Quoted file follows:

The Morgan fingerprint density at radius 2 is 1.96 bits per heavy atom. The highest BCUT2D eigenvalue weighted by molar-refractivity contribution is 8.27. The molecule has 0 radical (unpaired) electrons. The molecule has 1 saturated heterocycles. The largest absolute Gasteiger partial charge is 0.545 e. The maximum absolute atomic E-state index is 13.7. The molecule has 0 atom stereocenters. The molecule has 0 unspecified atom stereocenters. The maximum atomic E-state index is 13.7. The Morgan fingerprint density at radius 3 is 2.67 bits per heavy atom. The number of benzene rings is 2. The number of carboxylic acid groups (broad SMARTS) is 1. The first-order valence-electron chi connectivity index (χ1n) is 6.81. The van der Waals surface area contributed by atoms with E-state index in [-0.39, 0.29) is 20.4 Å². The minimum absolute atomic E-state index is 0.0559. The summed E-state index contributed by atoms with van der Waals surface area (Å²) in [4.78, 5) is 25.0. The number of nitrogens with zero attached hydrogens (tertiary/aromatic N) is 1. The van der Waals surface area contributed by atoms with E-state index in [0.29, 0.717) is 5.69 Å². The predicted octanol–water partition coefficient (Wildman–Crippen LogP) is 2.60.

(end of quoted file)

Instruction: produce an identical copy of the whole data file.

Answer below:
The Morgan fingerprint density at radius 2 is 1.96 bits per heavy atom. The highest BCUT2D eigenvalue weighted by molar-refractivity contribution is 8.27. The molecule has 0 radical (unpaired) electrons. The molecule has 1 saturated heterocycles. The largest absolute Gasteiger partial charge is 0.545 e. The maximum absolute atomic E-state index is 13.7. The molecule has 0 atom stereocenters. The molecule has 0 unspecified atom stereocenters. The maximum atomic E-state index is 13.7. The Morgan fingerprint density at radius 3 is 2.67 bits per heavy atom. The number of benzene rings is 2. The number of carboxylic acid groups (broad SMARTS) is 1. The first-order valence-electron chi connectivity index (χ1n) is 6.81. The van der Waals surface area contributed by atoms with E-state index in [-0.39, 0.29) is 20.4 Å². The minimum absolute atomic E-state index is 0.0559. The summed E-state index contributed by atoms with van der Waals surface area (Å²) in [4.78, 5) is 25.0. The number of nitrogens with zero attached hydrogens (tertiary/aromatic N) is 1. The van der Waals surface area contributed by atoms with E-state index in [0.29, 0.717) is 5.69 Å². The predicted octanol–water partition coefficient (Wildman–Crippen LogP) is 2.60.